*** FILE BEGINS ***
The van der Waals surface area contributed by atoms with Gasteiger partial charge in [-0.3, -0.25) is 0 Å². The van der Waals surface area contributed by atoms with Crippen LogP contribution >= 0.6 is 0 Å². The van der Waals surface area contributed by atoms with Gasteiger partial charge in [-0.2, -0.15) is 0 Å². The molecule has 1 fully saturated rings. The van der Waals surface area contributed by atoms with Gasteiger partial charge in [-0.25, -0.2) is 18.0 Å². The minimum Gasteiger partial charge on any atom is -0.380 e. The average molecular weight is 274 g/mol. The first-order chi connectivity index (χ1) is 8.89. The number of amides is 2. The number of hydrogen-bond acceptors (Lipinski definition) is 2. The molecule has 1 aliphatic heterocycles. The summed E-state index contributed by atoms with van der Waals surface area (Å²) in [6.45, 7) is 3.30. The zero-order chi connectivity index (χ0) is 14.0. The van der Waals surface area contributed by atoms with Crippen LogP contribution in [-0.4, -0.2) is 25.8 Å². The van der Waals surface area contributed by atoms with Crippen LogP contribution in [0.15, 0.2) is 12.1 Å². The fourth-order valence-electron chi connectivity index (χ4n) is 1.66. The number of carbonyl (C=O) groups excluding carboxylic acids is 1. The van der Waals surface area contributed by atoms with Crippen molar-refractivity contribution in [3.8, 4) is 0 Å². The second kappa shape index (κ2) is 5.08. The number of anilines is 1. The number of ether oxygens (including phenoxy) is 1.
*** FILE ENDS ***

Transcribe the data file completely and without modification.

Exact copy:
The van der Waals surface area contributed by atoms with Gasteiger partial charge in [-0.3, -0.25) is 0 Å². The van der Waals surface area contributed by atoms with Crippen LogP contribution >= 0.6 is 0 Å². The van der Waals surface area contributed by atoms with Gasteiger partial charge in [-0.2, -0.15) is 0 Å². The molecule has 1 fully saturated rings. The van der Waals surface area contributed by atoms with Gasteiger partial charge in [-0.25, -0.2) is 18.0 Å². The minimum Gasteiger partial charge on any atom is -0.380 e. The average molecular weight is 274 g/mol. The first-order chi connectivity index (χ1) is 8.89. The number of amides is 2. The number of hydrogen-bond acceptors (Lipinski definition) is 2. The molecule has 1 aliphatic heterocycles. The summed E-state index contributed by atoms with van der Waals surface area (Å²) in [6.45, 7) is 3.30. The zero-order chi connectivity index (χ0) is 14.0. The van der Waals surface area contributed by atoms with Crippen LogP contribution in [-0.4, -0.2) is 25.8 Å². The van der Waals surface area contributed by atoms with Crippen LogP contribution in [0.15, 0.2) is 12.1 Å². The fourth-order valence-electron chi connectivity index (χ4n) is 1.66. The number of carbonyl (C=O) groups excluding carboxylic acids is 1. The van der Waals surface area contributed by atoms with Crippen molar-refractivity contribution in [3.8, 4) is 0 Å². The second kappa shape index (κ2) is 5.08. The number of anilines is 1. The number of ether oxygens (including phenoxy) is 1.